Tree burials in Japan

As early as the 1970s, public officials in Japan were concerned about a lack of adequate burial space in urban areas. They offered a variety of novel solutions, from cemeteries in distant resort towns where families could organize a vacation around a visit for traditional graveside rituals, to chartered bus trips to rural areas to bury loved ones. Beginning in 1990, the Grave-Free Promotion Society, a volunteer social organization, publicly advocated for the scattering of human ashes.

Since 1999, the Shōunji temple in northern Japan has attempted to offer a more innovative solution to this crisis through Jumokusō, or “tree burials.” In these burials, families place cremated remains in the ground and a tree is planted over the ashes to mark the gravesite…

While many families electing for tree burials do not explicitly identify as Buddhist or associate with a Buddhist temple, the practice reflects Japanese Buddhism’s larger interest in environmental responsibility. Perhaps influenced by Shinto beliefs about gods living in the natural world, Japanese Buddhism has historically been unique among Buddhist traditions for its focus on the environmental world.

All good news as far as I’m concerned. Over time, both of my parents were cremated and ended up in our family flower garden.

I wouldn’t mind just blowing in the wind up on top of the Caja del Rio mesa. Many fond memories of exploring walks up top. It commands the view to the West every day on my fenceline exercise walks.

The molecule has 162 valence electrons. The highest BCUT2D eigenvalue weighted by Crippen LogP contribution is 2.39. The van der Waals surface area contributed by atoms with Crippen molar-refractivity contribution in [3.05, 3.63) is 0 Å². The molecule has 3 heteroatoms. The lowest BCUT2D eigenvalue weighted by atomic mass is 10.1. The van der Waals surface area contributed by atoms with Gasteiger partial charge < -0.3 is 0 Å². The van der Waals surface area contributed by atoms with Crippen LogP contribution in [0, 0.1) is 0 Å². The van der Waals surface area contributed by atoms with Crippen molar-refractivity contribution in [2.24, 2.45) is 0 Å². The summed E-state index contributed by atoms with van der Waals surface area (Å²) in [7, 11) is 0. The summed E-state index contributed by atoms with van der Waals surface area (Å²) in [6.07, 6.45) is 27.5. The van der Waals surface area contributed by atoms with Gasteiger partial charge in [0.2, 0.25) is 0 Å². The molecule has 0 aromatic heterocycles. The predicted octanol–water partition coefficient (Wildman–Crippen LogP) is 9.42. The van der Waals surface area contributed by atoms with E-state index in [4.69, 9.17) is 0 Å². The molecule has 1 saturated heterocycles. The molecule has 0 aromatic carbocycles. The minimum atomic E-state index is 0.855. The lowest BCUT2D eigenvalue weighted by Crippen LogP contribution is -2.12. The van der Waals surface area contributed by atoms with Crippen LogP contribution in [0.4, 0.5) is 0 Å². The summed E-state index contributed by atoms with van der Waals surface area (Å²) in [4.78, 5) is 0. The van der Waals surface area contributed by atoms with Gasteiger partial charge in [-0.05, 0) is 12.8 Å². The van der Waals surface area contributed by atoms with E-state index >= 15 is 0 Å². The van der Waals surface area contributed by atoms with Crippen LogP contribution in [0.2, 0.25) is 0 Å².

One thought on “Tree burials in Japan

  1. Addendum says:

    (NYT June 28, 1984) “For many years, thousands of Californians have paid to carry out the last wishes of their dead relatives by having their ashes scattered from an airplane over the Pacific Ocean or among the trees high in the Sierra Nevada.
    This month hundreds of them reacted with shock and outrage at a report that the cremated remains of as many as 9,000 people were taken by car to a 10-acre site in rural Volcano in the Sierra foothills 60 miles east of Sacramento and dumped.
    Law-enforcement officials and the state’s Cemetery Board are cooperating in an investigation of the dumping ground, which had been reported by angry Amador County residents who said human ashes and bone fragments were piled up to a foot deep on parts of the property. https://www.nytimes.com/1984/06/28/us/ashes-of-9000-are-found-dumped-on-the-ground.html

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